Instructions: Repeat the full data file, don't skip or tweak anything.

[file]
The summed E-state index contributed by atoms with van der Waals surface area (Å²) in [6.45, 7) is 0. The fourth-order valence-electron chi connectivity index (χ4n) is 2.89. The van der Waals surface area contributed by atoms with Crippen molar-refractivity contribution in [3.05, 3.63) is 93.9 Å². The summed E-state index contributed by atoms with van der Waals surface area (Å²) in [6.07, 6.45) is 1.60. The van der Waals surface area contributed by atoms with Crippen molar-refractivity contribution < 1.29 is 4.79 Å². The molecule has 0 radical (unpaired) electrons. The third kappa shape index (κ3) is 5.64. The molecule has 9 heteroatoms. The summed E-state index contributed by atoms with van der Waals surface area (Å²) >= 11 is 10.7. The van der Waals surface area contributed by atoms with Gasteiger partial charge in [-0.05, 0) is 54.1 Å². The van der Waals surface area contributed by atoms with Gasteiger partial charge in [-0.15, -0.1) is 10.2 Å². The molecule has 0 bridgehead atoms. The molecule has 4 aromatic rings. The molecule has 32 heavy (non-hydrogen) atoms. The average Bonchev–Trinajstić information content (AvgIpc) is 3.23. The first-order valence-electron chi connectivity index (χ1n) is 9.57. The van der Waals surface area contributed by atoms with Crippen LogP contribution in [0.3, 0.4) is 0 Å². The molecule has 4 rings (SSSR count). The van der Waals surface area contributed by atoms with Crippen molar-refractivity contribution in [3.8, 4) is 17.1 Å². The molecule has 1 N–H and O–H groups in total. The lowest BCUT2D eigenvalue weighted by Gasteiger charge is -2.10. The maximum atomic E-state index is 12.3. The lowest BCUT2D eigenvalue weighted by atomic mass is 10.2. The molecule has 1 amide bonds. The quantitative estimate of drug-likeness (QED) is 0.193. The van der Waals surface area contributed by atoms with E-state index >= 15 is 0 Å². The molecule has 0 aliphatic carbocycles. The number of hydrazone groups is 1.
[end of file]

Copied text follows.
The summed E-state index contributed by atoms with van der Waals surface area (Å²) in [6.45, 7) is 0. The fourth-order valence-electron chi connectivity index (χ4n) is 2.89. The van der Waals surface area contributed by atoms with Crippen molar-refractivity contribution in [3.05, 3.63) is 93.9 Å². The summed E-state index contributed by atoms with van der Waals surface area (Å²) in [6.07, 6.45) is 1.60. The van der Waals surface area contributed by atoms with Crippen molar-refractivity contribution < 1.29 is 4.79 Å². The molecule has 0 radical (unpaired) electrons. The third kappa shape index (κ3) is 5.64. The molecule has 9 heteroatoms. The summed E-state index contributed by atoms with van der Waals surface area (Å²) >= 11 is 10.7. The van der Waals surface area contributed by atoms with Gasteiger partial charge in [-0.05, 0) is 54.1 Å². The van der Waals surface area contributed by atoms with Gasteiger partial charge in [-0.15, -0.1) is 10.2 Å². The molecule has 0 bridgehead atoms. The molecule has 4 aromatic rings. The molecule has 32 heavy (non-hydrogen) atoms. The average Bonchev–Trinajstić information content (AvgIpc) is 3.23. The first-order valence-electron chi connectivity index (χ1n) is 9.57. The van der Waals surface area contributed by atoms with Crippen LogP contribution in [0.3, 0.4) is 0 Å². The molecule has 4 rings (SSSR count). The van der Waals surface area contributed by atoms with Crippen molar-refractivity contribution in [3.8, 4) is 17.1 Å². The molecule has 1 N–H and O–H groups in total. The lowest BCUT2D eigenvalue weighted by Gasteiger charge is -2.10. The maximum atomic E-state index is 12.3. The lowest BCUT2D eigenvalue weighted by atomic mass is 10.2. The molecule has 1 amide bonds. The quantitative estimate of drug-likeness (QED) is 0.193. The van der Waals surface area contributed by atoms with E-state index >= 15 is 0 Å². The molecule has 0 aliphatic carbocycles. The number of hydrazone groups is 1.